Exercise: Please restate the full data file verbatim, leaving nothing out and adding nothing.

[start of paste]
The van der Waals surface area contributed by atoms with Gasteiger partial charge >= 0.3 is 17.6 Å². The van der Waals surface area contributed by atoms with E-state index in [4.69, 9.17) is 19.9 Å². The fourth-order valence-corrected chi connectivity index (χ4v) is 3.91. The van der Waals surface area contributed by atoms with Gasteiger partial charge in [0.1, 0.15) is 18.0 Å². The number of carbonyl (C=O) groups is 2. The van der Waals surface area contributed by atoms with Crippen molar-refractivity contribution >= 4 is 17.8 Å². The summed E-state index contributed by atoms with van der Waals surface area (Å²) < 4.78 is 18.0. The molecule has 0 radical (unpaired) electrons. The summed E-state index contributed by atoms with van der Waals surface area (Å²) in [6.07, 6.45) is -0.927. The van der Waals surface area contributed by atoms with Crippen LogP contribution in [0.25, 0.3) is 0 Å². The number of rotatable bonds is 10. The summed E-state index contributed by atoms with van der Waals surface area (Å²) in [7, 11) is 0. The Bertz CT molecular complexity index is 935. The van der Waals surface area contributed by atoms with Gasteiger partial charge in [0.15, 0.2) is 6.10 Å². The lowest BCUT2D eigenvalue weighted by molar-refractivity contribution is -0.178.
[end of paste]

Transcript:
The van der Waals surface area contributed by atoms with Gasteiger partial charge >= 0.3 is 17.6 Å². The van der Waals surface area contributed by atoms with E-state index in [4.69, 9.17) is 19.9 Å². The fourth-order valence-corrected chi connectivity index (χ4v) is 3.91. The van der Waals surface area contributed by atoms with Gasteiger partial charge in [0.1, 0.15) is 18.0 Å². The number of carbonyl (C=O) groups is 2. The van der Waals surface area contributed by atoms with Crippen molar-refractivity contribution >= 4 is 17.8 Å². The summed E-state index contributed by atoms with van der Waals surface area (Å²) < 4.78 is 18.0. The molecule has 0 radical (unpaired) electrons. The summed E-state index contributed by atoms with van der Waals surface area (Å²) in [6.07, 6.45) is -0.927. The van der Waals surface area contributed by atoms with Crippen LogP contribution in [0.25, 0.3) is 0 Å². The number of rotatable bonds is 10. The summed E-state index contributed by atoms with van der Waals surface area (Å²) in [7, 11) is 0. The Bertz CT molecular complexity index is 935. The van der Waals surface area contributed by atoms with Gasteiger partial charge in [0.15, 0.2) is 6.10 Å². The lowest BCUT2D eigenvalue weighted by molar-refractivity contribution is -0.178.